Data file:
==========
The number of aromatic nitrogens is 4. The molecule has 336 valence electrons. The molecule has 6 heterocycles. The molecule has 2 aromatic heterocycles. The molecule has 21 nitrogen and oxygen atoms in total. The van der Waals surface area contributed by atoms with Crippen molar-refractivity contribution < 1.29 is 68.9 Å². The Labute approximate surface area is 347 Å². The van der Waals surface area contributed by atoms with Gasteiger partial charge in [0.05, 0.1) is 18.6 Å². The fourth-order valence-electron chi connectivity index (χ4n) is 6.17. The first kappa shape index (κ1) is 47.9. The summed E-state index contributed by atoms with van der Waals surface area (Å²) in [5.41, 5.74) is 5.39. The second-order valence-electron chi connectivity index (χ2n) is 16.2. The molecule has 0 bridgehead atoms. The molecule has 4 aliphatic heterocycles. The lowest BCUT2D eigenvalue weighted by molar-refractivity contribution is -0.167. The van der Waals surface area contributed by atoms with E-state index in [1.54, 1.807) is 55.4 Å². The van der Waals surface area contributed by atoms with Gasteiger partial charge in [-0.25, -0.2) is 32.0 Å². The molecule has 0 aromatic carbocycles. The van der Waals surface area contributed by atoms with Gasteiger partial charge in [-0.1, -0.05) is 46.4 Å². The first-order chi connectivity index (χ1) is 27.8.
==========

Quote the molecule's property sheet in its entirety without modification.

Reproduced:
The number of aromatic nitrogens is 4. The molecule has 336 valence electrons. The molecule has 6 heterocycles. The molecule has 2 aromatic heterocycles. The molecule has 21 nitrogen and oxygen atoms in total. The van der Waals surface area contributed by atoms with Crippen molar-refractivity contribution < 1.29 is 68.9 Å². The Labute approximate surface area is 347 Å². The van der Waals surface area contributed by atoms with Gasteiger partial charge in [0.05, 0.1) is 18.6 Å². The fourth-order valence-electron chi connectivity index (χ4n) is 6.17. The first kappa shape index (κ1) is 47.9. The summed E-state index contributed by atoms with van der Waals surface area (Å²) in [5.41, 5.74) is 5.39. The second-order valence-electron chi connectivity index (χ2n) is 16.2. The molecule has 0 bridgehead atoms. The molecule has 4 aliphatic heterocycles. The lowest BCUT2D eigenvalue weighted by molar-refractivity contribution is -0.167. The van der Waals surface area contributed by atoms with E-state index in [1.54, 1.807) is 55.4 Å². The van der Waals surface area contributed by atoms with Gasteiger partial charge in [-0.25, -0.2) is 32.0 Å². The molecule has 0 aromatic carbocycles. The van der Waals surface area contributed by atoms with Gasteiger partial charge in [-0.1, -0.05) is 46.4 Å². The first-order chi connectivity index (χ1) is 27.8.